The aerospace sector in Malaysia is expected to create around 19,000 new jobs in the next 20 years, according to the Frost & Sullivan’s aerospace and defense team.
In a statement by Frost & Sullivan, the local aerospace sector is projected to grow at an accelerated pace due to expansion in its fleet size and the increasing migration of commercial aircraft maintenance, repair and overhaul (MRO) activities to the APAC region.
The prediction is based in part on AirAsia group’s indication to venture into the MRO business, as well as the possible resurgence of Malaysia Airlines Engineering.
Nishant Dey, consultant at Frost & Sullivan elaborated on the findings: “More than 13,000 new technician and engineer jobs are expected to be created in the Malaysian commercial MRO space over the 20-year period from 2017 to 2037.”
“While approximately 5,800 engineers and technicians were employed in the sector at the end of 2016, the number is forecasted to reach close to 19,000 by 2037. About 90% of these new jobs are for technicians while engineers make up the remaining 10%.”
At the end of 2016, the aerospace manufacturing sector in Malaysia employed about 10,900 people.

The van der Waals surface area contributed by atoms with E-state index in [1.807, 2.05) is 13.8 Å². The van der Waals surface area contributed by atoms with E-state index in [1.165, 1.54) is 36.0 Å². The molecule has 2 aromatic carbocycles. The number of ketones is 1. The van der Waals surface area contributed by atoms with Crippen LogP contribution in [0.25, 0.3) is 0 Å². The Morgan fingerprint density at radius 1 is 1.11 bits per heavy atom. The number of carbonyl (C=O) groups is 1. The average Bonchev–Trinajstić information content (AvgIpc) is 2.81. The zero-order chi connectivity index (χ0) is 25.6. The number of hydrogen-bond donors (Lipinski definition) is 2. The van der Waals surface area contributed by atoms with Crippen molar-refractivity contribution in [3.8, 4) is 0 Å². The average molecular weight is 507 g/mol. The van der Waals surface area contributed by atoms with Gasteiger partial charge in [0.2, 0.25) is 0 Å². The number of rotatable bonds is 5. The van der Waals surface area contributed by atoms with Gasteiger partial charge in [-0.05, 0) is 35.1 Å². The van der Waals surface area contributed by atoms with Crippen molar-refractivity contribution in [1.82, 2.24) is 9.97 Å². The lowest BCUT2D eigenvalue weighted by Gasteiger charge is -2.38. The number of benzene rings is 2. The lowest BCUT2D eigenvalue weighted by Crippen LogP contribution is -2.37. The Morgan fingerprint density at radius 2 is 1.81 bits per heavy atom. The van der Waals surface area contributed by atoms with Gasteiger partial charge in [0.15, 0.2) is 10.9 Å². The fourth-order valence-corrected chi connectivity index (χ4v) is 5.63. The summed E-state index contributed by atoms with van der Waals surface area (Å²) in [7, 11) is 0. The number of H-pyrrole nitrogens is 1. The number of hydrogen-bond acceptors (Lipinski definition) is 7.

“While this sector is forecasted to grow at a more subdued pace than the MRO sector, the total workforce in the Malaysian manufacturing sector is expected to reach 16,634 over the next 20 years. The total number of new jobs created is estimated to be around 5,734 in the period from 2017 to 2037,” Nishant noted.
Nishant also said that Malaysia could reap the benefits of the aviation industry’s highly globalised supply chain and help generate around 19,171 new jobs over the next two decades.
‘Malaysia’s key to success in developing its aerospace manufacturing and MRO industry is its availability of skilled labour. MRO activities are especially reliant on skilled labour as certification and qualifications are a prerequisite for MRO personnel to conduct maintenance and repair activities,” he concluded.
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